Summer Research Experiences
How to Use the Scientific Method to
Choose Your Path After Graduation
BY SHANNEN CRAVENS
Your undergraduate years will fly by — and before you know it, you’ll be facing the decision to either enter the workforce or seek a graduate degree. The decision can be daunting, especially since there is no right or wrong answer.
Your post-graduation plan is a personal choice, based on your
interests, desired career, and perceived strengths — but there is
always an element of uncertainty. Does undergraduate success
mean you’re prepared to excel in an industry position, graduate
school, or professional school? How can you be confident that
you will flourish in the environment you choose to enter next?
This is where your training as a scientist can help you: apply
the scientific method to hypothesize, experiment, and conclude!
The impending end of your undergraduate career means you
need to develop a hypothesis about your next step, which can
be as simple as saying, “I am ready to go into industry/graduate/
medical school.” How do you decide if your hypothesis is correct
before you start the application process? You need to conduct an
experiment! That experiment is called “gathering experience”.
Experience outside of the classroom is an essential component of your résumé, regardless of your post-graduation plans.
Internships are a great way to collect data on what it’s like to
work as a professional scientist or in graduate-level education
before committing to that career path. Completing a research
internship will give you insight into what it’s like to pursue
graduate-level studies in chemistry. It’s also a fantastic way to
build your laboratory skills for an industrial position and could
be a unique experience to showcase on your professional school
You might be questioning how you’ll ever find the time to
squeeze in more work between classes, clubs, and all of the other
hallmarks of a stressful and jam-packed undergraduate education. I have two words for you: summer vacation. You should
view the weeks of free time given to you at the end of the academic year as opportunities to begin preparing yourself for the
next step. While that might sound tiring, it’s worth the effort.
Some of the most valuable opportunities for career experimentation are available during the summer months.
On-campus research: gain experience locally
Experimenting with a research career might be easier than you
realize. Many institutions provide a stipend for students per-
forming summer research with faculty members on campus;
residential campuses often provide housing as well. At these col-
leges and universities, summer research is a common way to gain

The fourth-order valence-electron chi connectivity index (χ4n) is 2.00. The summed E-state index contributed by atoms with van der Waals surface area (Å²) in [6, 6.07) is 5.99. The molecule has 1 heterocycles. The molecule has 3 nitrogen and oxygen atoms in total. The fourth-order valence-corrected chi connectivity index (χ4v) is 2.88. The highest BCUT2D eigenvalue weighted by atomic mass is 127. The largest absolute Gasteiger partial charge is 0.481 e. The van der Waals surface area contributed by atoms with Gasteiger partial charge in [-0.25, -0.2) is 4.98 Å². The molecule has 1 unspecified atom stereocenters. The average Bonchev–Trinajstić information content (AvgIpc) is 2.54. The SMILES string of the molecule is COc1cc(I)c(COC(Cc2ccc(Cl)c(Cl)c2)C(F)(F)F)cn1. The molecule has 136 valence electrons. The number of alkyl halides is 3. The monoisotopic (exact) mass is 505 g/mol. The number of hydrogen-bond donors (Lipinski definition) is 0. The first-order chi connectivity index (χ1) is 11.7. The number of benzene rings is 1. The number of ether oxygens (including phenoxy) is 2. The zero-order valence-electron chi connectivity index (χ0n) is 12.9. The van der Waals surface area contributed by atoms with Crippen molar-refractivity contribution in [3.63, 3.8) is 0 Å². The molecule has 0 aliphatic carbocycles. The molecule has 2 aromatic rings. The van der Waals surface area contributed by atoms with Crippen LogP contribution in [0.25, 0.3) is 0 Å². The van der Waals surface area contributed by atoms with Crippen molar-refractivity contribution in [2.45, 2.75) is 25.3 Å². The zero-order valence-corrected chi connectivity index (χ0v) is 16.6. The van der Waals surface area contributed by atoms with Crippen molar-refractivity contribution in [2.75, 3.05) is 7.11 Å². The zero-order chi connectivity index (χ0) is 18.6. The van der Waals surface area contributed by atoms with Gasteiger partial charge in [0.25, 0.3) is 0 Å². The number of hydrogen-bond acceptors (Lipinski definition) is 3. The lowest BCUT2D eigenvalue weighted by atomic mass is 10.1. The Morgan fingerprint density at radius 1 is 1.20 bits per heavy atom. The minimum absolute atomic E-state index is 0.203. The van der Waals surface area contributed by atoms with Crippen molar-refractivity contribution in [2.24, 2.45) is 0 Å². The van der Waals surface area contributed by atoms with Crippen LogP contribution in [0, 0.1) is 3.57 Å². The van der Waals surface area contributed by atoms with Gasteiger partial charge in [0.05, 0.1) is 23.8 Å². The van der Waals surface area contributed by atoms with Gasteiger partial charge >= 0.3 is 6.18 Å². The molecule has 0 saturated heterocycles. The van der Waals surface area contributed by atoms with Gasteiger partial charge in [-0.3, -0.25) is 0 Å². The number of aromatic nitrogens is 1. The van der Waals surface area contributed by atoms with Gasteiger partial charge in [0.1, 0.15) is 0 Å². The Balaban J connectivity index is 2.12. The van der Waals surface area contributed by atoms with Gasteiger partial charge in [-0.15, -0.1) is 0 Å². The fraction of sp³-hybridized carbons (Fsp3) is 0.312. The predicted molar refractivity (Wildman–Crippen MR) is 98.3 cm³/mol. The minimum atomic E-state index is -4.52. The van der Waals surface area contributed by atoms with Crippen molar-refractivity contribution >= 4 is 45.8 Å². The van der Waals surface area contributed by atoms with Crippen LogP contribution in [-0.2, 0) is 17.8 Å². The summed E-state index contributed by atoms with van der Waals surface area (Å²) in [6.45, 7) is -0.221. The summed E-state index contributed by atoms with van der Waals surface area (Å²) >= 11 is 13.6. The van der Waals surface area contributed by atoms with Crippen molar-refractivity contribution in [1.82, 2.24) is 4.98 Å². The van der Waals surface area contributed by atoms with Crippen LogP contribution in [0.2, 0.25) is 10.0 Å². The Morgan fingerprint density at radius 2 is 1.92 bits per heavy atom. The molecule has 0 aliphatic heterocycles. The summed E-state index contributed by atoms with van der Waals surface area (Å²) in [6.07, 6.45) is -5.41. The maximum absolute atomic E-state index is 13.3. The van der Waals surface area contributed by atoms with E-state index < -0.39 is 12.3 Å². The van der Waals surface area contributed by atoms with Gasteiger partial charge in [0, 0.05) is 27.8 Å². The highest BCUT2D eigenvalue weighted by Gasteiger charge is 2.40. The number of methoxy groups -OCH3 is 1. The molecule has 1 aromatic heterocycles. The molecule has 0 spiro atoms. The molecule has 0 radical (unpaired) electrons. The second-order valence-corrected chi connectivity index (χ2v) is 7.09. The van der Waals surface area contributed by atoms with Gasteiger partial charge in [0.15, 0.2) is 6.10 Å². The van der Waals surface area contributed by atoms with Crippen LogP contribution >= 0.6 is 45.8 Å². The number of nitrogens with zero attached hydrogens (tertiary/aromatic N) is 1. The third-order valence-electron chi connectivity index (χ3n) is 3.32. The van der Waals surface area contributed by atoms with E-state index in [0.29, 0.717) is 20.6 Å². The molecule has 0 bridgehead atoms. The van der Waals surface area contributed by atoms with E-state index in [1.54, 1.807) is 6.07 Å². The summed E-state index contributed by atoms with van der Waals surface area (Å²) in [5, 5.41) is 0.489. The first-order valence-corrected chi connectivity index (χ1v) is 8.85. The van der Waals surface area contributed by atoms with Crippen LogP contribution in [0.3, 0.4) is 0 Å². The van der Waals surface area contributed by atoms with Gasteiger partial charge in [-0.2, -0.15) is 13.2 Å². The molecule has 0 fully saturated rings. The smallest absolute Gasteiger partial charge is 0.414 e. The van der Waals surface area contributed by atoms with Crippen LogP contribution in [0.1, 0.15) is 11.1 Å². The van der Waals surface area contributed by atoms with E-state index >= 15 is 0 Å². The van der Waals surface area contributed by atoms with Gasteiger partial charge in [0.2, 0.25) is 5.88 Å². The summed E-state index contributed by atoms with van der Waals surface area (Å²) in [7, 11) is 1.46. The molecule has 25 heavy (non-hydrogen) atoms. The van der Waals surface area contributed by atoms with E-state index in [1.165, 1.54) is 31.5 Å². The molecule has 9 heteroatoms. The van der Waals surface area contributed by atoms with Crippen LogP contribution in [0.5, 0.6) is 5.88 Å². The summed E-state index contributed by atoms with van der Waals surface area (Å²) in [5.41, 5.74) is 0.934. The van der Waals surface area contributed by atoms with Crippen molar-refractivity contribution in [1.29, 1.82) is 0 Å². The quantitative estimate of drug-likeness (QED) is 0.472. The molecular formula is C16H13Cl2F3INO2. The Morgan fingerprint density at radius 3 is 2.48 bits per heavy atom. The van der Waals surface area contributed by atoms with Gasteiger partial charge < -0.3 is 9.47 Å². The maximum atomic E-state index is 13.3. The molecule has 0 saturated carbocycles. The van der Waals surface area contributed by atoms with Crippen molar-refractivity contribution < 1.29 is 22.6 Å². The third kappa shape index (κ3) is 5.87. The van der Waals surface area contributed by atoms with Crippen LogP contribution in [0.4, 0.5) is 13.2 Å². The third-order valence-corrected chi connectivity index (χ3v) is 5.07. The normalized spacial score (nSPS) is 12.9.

research experience as an undergraduate.
What’s the best way to find research opportunities on campus?
Talk to your professors. Most faculty members have websites that
describe their research, and virtually all professors will be happy
to discuss their projects with you. Once you’ve found professors
whose research interests you, set up appointments to discuss
potential research opportunities. They might be able to provide
you with a research opportunity, or they might know of other professors who are in the market for a research assistant with your
interests and skills.
Procedures vary by institution, but expect to submit some type
of grant proposal to your chemistry department. Expect, too, to
wait a few months to find out if you are funded for the summer.
Your professor can give you an idea of how long to wait and how
likely it is that you’ll get funded.
Assuming you are funded, you can expect to spend 8–12 weeks
engaged in research. If you are at a primarily undergraduate institution (PUI) or two-year college, you can expect to work closely
with your professor and other undergraduate students. If you are
at a research university (or a two-year college that partners with a
research university for research), you may still see your professor,
but you will work more closely with graduate students, postdocs,
and other undergraduate students.
Most professors will accept undergraduates into research
programs after their second year, but some will accept promising
students after their first year of chemistry. Summer research is a
great way to confirm — or disprove — your hypothesis of a career
at your type of academic institution. Obtaining actual research
experience can help you make an informed decision about
whether to apply to graduate school.
Off-campus research: learning
in a different environment
After searching around campus, you might find that there aren’t
opportunities for you to do the kind of research that interests you.